an srpm from a dirty tree. It might be still useful for local development,

So let's reset to the latest commit (which is also a tagged one) and
continue from there:


    $ git reset --hard test-project-0.1-1
    HEAD is now at dadef2a first commit
    $ rpkg srpm
    git_dir_pack: packing path /home/clime/test-project
    git_dir_pack: Wrote: /tmp/rpkg/simple-template-6-gtzDQX/test-project-0.1.tar.gz
    Wrote: /tmp/rpkg/simple-template-6-gtzDQX/simple-template.spec
    Wrote: /tmp/rpkg/simple-template-6-gtzDQX/test-project-0.1-1.fc27.src.rpm

Three files were created. The spec (you can see the relevant
log message on the second line). The tarball that packs all our application
sources for the current commit (on the first line). And the source rpm that
bundles the generated spec file and the tarball and can be used for building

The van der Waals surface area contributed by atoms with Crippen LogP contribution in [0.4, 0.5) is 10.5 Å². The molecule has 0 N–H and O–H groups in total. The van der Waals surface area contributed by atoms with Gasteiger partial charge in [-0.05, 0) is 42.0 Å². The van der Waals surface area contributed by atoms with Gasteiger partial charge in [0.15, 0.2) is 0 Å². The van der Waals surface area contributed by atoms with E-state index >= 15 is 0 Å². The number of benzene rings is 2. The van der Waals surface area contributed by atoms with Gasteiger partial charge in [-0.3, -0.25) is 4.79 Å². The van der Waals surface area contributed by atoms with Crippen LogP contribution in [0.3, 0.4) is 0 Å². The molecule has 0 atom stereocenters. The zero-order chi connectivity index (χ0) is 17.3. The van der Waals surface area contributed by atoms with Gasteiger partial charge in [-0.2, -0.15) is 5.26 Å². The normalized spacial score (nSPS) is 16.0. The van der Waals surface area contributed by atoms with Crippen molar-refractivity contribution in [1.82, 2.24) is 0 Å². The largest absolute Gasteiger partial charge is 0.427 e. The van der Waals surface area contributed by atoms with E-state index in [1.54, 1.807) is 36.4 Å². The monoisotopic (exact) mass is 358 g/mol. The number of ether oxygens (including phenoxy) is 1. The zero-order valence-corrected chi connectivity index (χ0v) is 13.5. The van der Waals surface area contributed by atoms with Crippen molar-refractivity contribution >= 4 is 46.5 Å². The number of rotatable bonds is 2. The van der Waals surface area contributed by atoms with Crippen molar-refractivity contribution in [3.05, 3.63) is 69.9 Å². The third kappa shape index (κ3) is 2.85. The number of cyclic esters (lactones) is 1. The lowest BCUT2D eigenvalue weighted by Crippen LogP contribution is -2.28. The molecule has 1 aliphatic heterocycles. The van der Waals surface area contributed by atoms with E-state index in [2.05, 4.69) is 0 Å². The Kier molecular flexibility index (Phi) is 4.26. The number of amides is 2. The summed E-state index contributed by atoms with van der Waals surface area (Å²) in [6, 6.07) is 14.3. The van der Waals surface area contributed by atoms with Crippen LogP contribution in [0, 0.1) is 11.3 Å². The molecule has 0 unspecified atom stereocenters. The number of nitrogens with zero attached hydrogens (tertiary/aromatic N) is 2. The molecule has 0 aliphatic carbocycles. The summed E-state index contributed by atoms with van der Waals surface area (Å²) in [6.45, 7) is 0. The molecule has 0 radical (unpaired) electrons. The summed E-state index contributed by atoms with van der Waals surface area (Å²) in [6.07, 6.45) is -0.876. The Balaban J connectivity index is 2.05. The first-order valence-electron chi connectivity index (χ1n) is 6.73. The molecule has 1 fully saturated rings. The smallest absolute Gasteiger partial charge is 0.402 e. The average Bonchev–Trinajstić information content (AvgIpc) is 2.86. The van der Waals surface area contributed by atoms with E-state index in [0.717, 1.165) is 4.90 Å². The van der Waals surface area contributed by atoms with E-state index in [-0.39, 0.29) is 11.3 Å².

an rpm installation package (the third line).

Note that the names of the tarball and of the source srpm match the tag name
of the currently checked out commit as they should.

You can generate just a spec and a tarball with ``rpkg spec --sources``


    $ rpkg spec --sources
    git_dir_pack: packing path /home/clime/test-project
    git_dir_pack: Wrote: /tmp/rpkg/simple-template-7-b9rah4/test-project-0.1.tar.gz
    Wrote: /tmp/rpkg/simple-template-7-b9rah4/simple-template.spec

In the previous examples, we could see that ``git_dir_pack`` macro
generates the source tarball only when needed (e.g. when calling
``rpkg srpm``) or when explicitly asked to do it (``rpkg spec --sources``).

This is a useful optimization.

By the way, there is also ``git_dir_archive`` rpkg macro (which uses
``git archive`` command instead of ``tar`` to do the packing), which behaves
the same way in this regard. With this macro, however, all your changes
need to be committed before you can generate a tarball or a source rpm.

In this tutorial, we have learned:

- how to create a simple spec file template
- how to generate a real rpm spec from the template
- how the spec is automatically following git history
- how to tag a commit and create release notes
- how to generate a source tarball and even source rpm